Monday, March 26, 2012

While Congress Dithers, The Streetcar’s The Thing

Given the reluctance of Congress as a body to pass any long term reauthorization of federal funding for public transit, and the desire of tea party Congressmen to repeal all federal money for mass transit – “let the poor folks walk” seems to be one of their popular rallying cries – most of the new urban mass transit construction going on these days is for short run streetcar lines.  Atlanta, Cincinatti, Dallas, Los Angeles, Milwaukee, Oklahoma City, Salt Lake City, and Washington D.C. are all beginning or continuing with construction of short run street car lines, at project costs ranging from $18.5 million per mile in Salt Lake to $77.0 million per mile in Los Angeles.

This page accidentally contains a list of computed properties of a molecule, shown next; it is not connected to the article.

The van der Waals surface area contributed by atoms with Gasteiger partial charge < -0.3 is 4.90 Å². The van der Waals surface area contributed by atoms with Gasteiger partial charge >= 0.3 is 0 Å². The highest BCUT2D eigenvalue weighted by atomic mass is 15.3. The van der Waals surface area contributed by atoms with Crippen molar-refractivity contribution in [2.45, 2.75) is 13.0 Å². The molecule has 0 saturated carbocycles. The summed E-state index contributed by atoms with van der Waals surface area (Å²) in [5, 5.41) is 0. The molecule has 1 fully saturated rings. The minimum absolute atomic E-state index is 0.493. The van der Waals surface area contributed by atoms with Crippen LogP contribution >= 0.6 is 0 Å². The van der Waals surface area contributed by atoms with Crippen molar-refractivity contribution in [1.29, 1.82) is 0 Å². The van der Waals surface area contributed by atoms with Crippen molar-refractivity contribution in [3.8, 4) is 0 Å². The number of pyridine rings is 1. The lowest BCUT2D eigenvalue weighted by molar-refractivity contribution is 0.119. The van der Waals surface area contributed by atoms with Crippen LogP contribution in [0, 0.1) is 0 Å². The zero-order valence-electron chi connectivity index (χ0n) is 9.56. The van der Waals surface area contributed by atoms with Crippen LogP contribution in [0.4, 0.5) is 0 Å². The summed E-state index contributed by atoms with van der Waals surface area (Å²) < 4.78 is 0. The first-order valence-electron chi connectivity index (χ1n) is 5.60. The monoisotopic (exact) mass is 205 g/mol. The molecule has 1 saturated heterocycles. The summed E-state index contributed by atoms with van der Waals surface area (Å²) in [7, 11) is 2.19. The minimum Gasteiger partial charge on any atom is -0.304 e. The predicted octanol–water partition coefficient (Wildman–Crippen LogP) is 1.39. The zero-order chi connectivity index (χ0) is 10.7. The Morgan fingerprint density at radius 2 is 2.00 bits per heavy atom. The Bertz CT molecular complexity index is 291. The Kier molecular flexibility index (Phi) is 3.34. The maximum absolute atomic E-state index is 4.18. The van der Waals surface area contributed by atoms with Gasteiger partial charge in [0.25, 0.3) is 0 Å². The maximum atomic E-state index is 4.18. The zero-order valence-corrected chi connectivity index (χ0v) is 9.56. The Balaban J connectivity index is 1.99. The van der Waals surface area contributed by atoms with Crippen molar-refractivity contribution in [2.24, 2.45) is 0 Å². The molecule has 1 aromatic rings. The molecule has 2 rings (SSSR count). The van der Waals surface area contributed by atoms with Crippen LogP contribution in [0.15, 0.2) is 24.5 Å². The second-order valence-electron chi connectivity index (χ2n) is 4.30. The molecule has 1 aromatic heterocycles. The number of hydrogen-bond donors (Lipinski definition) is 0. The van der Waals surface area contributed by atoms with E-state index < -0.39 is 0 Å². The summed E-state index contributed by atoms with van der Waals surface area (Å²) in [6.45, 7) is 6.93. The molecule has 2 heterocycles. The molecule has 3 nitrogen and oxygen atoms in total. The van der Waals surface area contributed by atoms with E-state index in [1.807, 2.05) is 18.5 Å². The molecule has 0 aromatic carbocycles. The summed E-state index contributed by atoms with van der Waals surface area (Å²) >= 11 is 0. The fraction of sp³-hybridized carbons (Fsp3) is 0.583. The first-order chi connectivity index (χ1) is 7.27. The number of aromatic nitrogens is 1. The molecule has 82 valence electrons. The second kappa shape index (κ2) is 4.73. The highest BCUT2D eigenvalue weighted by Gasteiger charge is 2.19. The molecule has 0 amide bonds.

Why street cars? The obvious answer is that the municipalities already own the streets, and therefore right of way acquisition cost is always zero for these projects. Add the obvious lack of any requirement for elevating the tracks or tunnelling them underneath the urban landscape, and if you have to spend 100% of your own money, why, the streetcar is the way to go. While a few streetcar projects have received federal cash from the mass transit portion of the Highway Trust Fund, or from TIGER grants under the Obama stimulus legislation, many are fully funded by state and local governments. If you have a short urban commute and don’t want to drive yourself, you may soon be riding a streetcar.

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